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David Cronenberg Breaks Down Cannes Walkouts, His New Film’s Sexuality, and Why Netflix Turns Him Down

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Elsa Keslassy International CorrespondentEight years after “Maps to the Stars,” David Cronenberg is coming back to the Cannes Film Festival with what looks to be a big bang.

Weaving together equal parts body horror and dystopian panache, “Crimes of the Future” instantly became one of the most buzzed-about competition films after Neon dropped the trailer on April 14, the day of Cannes’ press conference.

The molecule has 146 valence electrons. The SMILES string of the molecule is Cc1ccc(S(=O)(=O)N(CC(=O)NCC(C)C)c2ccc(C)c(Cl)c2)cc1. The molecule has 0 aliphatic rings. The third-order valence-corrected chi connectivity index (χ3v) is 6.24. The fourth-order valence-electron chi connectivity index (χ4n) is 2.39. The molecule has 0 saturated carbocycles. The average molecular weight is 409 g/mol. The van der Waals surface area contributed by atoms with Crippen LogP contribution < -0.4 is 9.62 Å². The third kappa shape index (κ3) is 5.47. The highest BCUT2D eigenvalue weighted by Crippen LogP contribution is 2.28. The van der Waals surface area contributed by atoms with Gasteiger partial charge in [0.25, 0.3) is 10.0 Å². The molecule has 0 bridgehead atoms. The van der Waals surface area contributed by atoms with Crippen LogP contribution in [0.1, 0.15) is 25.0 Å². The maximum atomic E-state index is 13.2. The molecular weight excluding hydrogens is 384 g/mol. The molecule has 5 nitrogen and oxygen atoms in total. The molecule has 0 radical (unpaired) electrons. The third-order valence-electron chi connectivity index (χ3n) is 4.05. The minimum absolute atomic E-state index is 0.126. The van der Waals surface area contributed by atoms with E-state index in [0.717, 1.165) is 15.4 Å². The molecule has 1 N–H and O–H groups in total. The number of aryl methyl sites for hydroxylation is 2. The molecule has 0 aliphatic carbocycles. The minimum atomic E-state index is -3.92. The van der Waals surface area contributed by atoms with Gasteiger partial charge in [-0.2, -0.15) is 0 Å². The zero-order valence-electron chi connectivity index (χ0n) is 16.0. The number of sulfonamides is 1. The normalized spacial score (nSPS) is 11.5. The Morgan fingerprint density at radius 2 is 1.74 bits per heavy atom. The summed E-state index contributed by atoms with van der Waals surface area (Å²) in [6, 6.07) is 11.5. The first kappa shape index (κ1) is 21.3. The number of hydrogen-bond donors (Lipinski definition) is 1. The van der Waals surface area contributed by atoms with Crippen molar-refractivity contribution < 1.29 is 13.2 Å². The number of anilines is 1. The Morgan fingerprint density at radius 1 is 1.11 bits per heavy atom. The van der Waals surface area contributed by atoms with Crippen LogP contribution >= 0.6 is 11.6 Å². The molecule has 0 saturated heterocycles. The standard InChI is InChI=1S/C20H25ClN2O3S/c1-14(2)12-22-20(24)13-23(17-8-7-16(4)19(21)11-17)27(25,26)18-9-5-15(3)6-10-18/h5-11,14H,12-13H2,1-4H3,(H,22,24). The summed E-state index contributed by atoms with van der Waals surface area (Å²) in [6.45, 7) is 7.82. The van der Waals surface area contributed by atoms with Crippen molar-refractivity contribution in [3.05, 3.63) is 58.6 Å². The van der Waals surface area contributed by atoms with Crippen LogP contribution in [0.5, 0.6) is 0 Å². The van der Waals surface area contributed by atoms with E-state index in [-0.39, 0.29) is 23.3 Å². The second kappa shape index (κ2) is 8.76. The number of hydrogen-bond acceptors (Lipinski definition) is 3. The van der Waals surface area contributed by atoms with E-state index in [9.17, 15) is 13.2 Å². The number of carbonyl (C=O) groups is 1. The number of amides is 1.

The lushly-lensed film, which reunites Cronenberg with his muse Viggo Mortensen (“A History of Violence,” “Eastern Promises”) along with Kristen Stewart and Lea Seydoux, could prove as divisive as the Canadian master’s 1996 cult film “Crash” which went on to scoop Cannes’ very first Special Jury Prize for “its audacity, daring and originality.” Ahead of the start of the festival, Cronenberg sat down with Variety in Paris to talk about the long-gestating “Crimes of the Future,” the making of the picture, its underlying themes, while speaking candidly about the difficulty of financing challenging films, as well as his stance on streamers and  U.S.

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